Vintage tools. Vintage tools.

Do you have (or make!) a favorite tool, container, book, material, kitchen item, or garden art? Let us know! Are there gardenwares you wish existed but can't seem to find? Tell us! We're looking for the most useful, practical, and beautiful gardenwares to add to our website for you. As we find new products they will be added to the (coming soon) Gardenwares section of

So far we have handcrafted cutting boards from local woodworker (and our amazing farm intern) Rustic Stu, antique seed packets from early 1900s New York seed companies, and our very own handmade Gardener's Soap with a Seedy Side will be added in July. Archival prints of some of the original Pack Art is on the way too. You can post suggestions in the comments to this blog post or join the discussion on Facebook.

5 thoughts on “Gardenwares”

  • anne dailey

    We use the ho-mi, a small hand plow that is amazing for creating furrows, digging holes, weeding, etc. There are lots of different styles. At the farm I work at we use some from johnnys, but i just purchased a hand-forged version from Red Pig Tools in Oregon. It's just about the only tool I need! Red Pig is the best hand-forged tool company i've found.

  • ken

    Thanks Anne. I also like many of the Asian tools. The ho-mi is on my short list of possibilities and I LOVE my squid hoe. Red Pig looks great. Think there is anyone in NY making hand-forged tools?

  • Marisa

    Moon Sign books! Gardening by the moon makes such a difference for me!
    Oh- and any tools that are all metal and any colours. I have a set of blue steel trowels that are great, and don't get lost due to the bright colour. I can't stand hunting around in the garden for misplaced worn, wooden handled tools. In the seed category, and thoughts on seeds for sprouting, especially broccoli??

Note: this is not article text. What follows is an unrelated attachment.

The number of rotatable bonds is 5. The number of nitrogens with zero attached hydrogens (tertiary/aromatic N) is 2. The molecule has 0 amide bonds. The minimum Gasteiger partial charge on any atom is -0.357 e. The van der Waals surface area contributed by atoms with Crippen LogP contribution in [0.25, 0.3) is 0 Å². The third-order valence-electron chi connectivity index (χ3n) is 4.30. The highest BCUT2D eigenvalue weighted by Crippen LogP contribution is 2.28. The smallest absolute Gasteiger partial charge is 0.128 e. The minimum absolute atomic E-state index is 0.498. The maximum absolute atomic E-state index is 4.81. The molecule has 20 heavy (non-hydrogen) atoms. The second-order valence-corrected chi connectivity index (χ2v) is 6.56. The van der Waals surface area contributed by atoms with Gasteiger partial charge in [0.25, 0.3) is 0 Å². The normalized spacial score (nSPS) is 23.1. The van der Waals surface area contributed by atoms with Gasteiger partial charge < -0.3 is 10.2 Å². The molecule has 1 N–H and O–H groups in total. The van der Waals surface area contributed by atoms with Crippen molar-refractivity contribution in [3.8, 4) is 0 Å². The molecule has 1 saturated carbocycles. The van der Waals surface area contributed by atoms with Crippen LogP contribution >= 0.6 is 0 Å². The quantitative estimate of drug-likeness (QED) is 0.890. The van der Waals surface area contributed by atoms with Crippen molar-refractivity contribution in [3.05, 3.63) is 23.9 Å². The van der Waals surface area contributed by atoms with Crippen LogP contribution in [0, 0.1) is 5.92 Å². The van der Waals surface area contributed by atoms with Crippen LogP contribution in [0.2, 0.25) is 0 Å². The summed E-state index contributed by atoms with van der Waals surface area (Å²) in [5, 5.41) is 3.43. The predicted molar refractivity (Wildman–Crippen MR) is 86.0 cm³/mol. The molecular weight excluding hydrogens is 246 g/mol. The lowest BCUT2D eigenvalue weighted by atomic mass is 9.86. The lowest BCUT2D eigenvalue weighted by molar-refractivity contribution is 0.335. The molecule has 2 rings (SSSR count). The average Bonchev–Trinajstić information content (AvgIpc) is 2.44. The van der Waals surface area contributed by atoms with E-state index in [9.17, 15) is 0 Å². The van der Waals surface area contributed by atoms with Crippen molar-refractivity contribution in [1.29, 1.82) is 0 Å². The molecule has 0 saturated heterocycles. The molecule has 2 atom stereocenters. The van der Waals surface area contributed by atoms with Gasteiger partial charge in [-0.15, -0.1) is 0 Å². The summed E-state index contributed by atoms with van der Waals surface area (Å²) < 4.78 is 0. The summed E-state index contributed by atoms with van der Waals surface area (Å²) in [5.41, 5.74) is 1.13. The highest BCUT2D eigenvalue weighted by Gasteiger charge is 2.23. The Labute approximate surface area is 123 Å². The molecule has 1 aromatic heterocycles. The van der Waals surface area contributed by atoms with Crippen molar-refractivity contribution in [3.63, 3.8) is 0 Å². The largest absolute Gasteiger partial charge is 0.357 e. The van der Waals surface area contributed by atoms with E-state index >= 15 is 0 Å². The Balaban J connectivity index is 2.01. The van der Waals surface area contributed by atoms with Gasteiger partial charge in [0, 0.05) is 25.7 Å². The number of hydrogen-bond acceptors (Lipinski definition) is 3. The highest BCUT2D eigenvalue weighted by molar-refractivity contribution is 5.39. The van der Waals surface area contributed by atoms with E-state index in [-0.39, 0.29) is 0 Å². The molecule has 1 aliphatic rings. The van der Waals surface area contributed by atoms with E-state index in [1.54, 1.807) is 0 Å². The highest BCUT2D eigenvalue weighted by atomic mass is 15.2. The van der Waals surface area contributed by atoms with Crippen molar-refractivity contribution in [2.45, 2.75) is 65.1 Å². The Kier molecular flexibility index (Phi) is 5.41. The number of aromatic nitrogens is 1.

• Naseer @ Green Thumb Geeks

    I really like our post banger. Before I knew this tool existed (sold right near the U-posts at our local big box stores for about $25), I spent hours trying to hammer U-posts into ground with a mallet and ended up with a very sore arm. These days I can put a post in in 30 seconds, and with no soreness after. It's come in incredibly handy in building my garden fence (U-posts), staking my tomatoes (2x2's), and building pea trellises (again 2x2's).

  • Anasha

    hula hoes are great for weeding, especially when they are nice and sharp. Similarly, a sharp trencher spade with a short handle is great for all sorts of things (lets you dig holes and beds easily and you can use it to cut right through any roots in the way), and a good Hori-Hori tops it off. As for tool suppliers, I have been looking at for high quality tools but they look pretty pricy I have also heard that Johnny's has some good picks but it would be awesome if you could find someone local!


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